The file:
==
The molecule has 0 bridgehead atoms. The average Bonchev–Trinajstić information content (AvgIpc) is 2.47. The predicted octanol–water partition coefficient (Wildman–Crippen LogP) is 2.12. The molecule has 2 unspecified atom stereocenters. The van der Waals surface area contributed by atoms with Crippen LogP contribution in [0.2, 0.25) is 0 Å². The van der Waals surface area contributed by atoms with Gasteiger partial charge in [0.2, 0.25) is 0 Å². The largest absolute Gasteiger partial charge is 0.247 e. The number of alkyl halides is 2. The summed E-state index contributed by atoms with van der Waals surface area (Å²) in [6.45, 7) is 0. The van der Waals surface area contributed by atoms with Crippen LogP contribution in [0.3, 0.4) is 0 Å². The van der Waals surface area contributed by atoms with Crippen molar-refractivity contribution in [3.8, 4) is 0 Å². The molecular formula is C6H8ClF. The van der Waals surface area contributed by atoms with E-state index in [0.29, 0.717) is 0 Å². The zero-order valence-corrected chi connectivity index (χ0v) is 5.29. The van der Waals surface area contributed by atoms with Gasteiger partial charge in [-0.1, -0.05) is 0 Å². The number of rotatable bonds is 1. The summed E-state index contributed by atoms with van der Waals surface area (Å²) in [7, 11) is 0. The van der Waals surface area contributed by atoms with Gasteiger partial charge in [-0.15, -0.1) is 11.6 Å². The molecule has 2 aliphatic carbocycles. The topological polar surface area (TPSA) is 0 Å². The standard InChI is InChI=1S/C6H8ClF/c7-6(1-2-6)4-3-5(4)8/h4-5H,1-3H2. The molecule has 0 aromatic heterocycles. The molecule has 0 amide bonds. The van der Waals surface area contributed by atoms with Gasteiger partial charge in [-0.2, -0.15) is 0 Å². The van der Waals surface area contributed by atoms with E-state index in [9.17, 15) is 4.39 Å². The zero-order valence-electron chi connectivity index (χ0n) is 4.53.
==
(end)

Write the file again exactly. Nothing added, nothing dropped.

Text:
The molecule has 0 bridgehead atoms. The average Bonchev–Trinajstić information content (AvgIpc) is 2.47. The predicted octanol–water partition coefficient (Wildman–Crippen LogP) is 2.12. The molecule has 2 unspecified atom stereocenters. The van der Waals surface area contributed by atoms with Crippen LogP contribution in [0.2, 0.25) is 0 Å². The van der Waals surface area contributed by atoms with Gasteiger partial charge in [0.2, 0.25) is 0 Å². The largest absolute Gasteiger partial charge is 0.247 e. The number of alkyl halides is 2. The summed E-state index contributed by atoms with van der Waals surface area (Å²) in [6.45, 7) is 0. The van der Waals surface area contributed by atoms with Crippen LogP contribution in [0.3, 0.4) is 0 Å². The van der Waals surface area contributed by atoms with Crippen molar-refractivity contribution in [3.8, 4) is 0 Å². The molecular formula is C6H8ClF. The van der Waals surface area contributed by atoms with E-state index in [0.29, 0.717) is 0 Å². The zero-order valence-corrected chi connectivity index (χ0v) is 5.29. The van der Waals surface area contributed by atoms with Gasteiger partial charge in [-0.1, -0.05) is 0 Å². The number of rotatable bonds is 1. The summed E-state index contributed by atoms with van der Waals surface area (Å²) in [7, 11) is 0. The van der Waals surface area contributed by atoms with Gasteiger partial charge in [-0.15, -0.1) is 11.6 Å². The molecule has 2 aliphatic carbocycles. The topological polar surface area (TPSA) is 0 Å². The standard InChI is InChI=1S/C6H8ClF/c7-6(1-2-6)4-3-5(4)8/h4-5H,1-3H2. The molecule has 0 aromatic heterocycles. The molecule has 0 amide bonds. The van der Waals surface area contributed by atoms with Gasteiger partial charge in [-0.2, -0.15) is 0 Å². The van der Waals surface area contributed by atoms with E-state index in [9.17, 15) is 4.39 Å². The zero-order valence-electron chi connectivity index (χ0n) is 4.53.